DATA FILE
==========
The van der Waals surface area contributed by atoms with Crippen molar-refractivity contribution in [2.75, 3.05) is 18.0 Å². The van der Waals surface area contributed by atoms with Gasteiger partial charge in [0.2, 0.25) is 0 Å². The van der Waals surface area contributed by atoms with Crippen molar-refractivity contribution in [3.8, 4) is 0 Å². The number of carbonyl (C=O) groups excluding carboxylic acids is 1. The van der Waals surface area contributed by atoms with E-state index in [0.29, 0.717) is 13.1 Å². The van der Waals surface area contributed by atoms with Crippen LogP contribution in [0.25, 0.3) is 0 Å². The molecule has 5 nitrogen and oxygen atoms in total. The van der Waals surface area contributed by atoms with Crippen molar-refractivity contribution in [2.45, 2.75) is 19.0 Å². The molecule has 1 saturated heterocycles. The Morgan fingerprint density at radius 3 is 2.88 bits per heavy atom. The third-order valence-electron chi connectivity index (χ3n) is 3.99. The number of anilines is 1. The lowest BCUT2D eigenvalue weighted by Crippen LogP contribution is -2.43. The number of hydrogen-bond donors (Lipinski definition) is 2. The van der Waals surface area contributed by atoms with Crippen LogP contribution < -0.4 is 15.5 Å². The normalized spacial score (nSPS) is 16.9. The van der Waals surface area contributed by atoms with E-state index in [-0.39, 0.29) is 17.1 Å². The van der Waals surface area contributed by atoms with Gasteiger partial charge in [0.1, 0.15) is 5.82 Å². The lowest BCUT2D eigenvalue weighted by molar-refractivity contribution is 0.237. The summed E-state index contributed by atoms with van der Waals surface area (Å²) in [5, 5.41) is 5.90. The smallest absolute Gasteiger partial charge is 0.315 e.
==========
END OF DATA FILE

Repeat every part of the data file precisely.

The van der Waals surface area contributed by atoms with Crippen molar-refractivity contribution in [2.75, 3.05) is 18.0 Å². The van der Waals surface area contributed by atoms with Gasteiger partial charge in [0.2, 0.25) is 0 Å². The van der Waals surface area contributed by atoms with Crippen molar-refractivity contribution in [3.8, 4) is 0 Å². The number of carbonyl (C=O) groups excluding carboxylic acids is 1. The van der Waals surface area contributed by atoms with E-state index in [0.29, 0.717) is 13.1 Å². The van der Waals surface area contributed by atoms with Crippen LogP contribution in [0.25, 0.3) is 0 Å². The molecule has 5 nitrogen and oxygen atoms in total. The van der Waals surface area contributed by atoms with Crippen molar-refractivity contribution in [2.45, 2.75) is 19.0 Å². The molecule has 1 saturated heterocycles. The Morgan fingerprint density at radius 3 is 2.88 bits per heavy atom. The third-order valence-electron chi connectivity index (χ3n) is 3.99. The number of anilines is 1. The lowest BCUT2D eigenvalue weighted by Crippen LogP contribution is -2.43. The number of hydrogen-bond donors (Lipinski definition) is 2. The van der Waals surface area contributed by atoms with Crippen LogP contribution < -0.4 is 15.5 Å². The normalized spacial score (nSPS) is 16.9. The van der Waals surface area contributed by atoms with E-state index in [-0.39, 0.29) is 17.1 Å². The van der Waals surface area contributed by atoms with Gasteiger partial charge in [0.1, 0.15) is 5.82 Å². The lowest BCUT2D eigenvalue weighted by molar-refractivity contribution is 0.237. The summed E-state index contributed by atoms with van der Waals surface area (Å²) in [5, 5.41) is 5.90. The smallest absolute Gasteiger partial charge is 0.315 e.